Problematic? There’s a lot going on: Her Majesty’s hamfisted attempt to parse Obama’s statement, leading to nothing more damaging than a laugh line at her expense; Russert’s dopey follow-up question, which does both too much (anti-semitism by two degrees of separation) and too little (failing to probe him more about his pastor); and the usual leftist white-noise indignation afterwards that such a subject would even be broached, per the many Pretty Vicious Rants and Important Action Alerts that have descended upon us this a.m. It’s not surprising that an NRO correspondent or a hardcore Hillary partisan would find the Messiah’s answer overly nuanced, but check this out. Heart-ache among the apostles?

10.09 pm. Farrakhan. Does Obama understand that saying he has consistently denounced him is not the same as simply saying, “I denounce him”? A weak response – reminiscent of Dukakis. (By the way, why is it somehow only a question for Jewish Americans that Farrakhan is a fascist hate-monger? It’s a question for all Americans.) Obama’s Farrakhan response suggests to me he is reluctant to attack a black demagogue. Maybe he wants to avoid a racial melee. But he has one. He needs to get real on this. Weak, weak, weak. Clinton sees an opening and pounces. She wins this round. He is forced to adjust. His worst moment in any debate since this campaign started. I’m astounded he couldn’t be more forceful. His inability to say by himself, unprompted, that Farrakhan’s support repels him and he rejects it outright really unsettles me.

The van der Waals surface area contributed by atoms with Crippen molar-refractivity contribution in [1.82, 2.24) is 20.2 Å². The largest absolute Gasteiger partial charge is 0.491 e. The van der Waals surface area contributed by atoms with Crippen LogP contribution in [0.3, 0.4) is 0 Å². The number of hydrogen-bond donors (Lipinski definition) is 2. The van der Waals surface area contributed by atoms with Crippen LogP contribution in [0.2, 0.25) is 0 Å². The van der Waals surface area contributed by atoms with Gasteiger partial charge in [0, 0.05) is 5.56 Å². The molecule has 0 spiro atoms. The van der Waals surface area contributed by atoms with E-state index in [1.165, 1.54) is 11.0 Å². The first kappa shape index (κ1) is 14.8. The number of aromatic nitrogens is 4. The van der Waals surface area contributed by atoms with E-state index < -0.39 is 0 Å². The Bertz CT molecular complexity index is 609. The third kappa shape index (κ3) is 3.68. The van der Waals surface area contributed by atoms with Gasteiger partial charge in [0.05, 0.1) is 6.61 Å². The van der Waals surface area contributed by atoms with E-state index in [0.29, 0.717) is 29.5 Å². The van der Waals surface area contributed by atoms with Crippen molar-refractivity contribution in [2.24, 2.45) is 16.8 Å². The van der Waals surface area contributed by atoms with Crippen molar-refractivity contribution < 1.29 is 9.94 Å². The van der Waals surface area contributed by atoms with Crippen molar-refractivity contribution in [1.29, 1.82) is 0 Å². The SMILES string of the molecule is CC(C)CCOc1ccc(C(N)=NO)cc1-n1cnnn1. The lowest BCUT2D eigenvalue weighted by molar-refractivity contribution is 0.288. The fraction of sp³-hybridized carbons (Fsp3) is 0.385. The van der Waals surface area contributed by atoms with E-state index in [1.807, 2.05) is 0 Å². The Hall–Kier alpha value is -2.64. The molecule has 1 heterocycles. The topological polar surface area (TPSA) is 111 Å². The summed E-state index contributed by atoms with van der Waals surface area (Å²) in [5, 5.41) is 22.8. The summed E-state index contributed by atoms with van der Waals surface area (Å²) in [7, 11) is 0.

I have not believed that Obama has an ounce of sympathy for a creep like Farrakhan. But Obama has now made me doubt this. If David Duke called John McCain a good man, would McCain hesitate to say he’d rather Duke opposed him? If this is how Obama wants to tackle this emotive issue, he needs to get real.

Or, as Althouse puts it, “He’s creating the space for Farrakhan to operate separately, bringing him support.” Exactly, and exactly what Hillary was trying to insinuate, but after Billy Jeff’s Jesse Jackson moment and the “shuck and jive” comments that trickled out of her camp last month, she’s too shy to swing hard on a subject involving race. Best case scenario if she had: She gets accused again of trying to paint Obama as the “black candidate” by implying that he’s too cozy with Farrakhan. Worst case scenario: She alienates black voters who are soft on Farrakhan by attacking him too harshly, something that’s clearly weighing on Obama here too. So she went about halfway, to the middle of the road — and got squashed. Good work.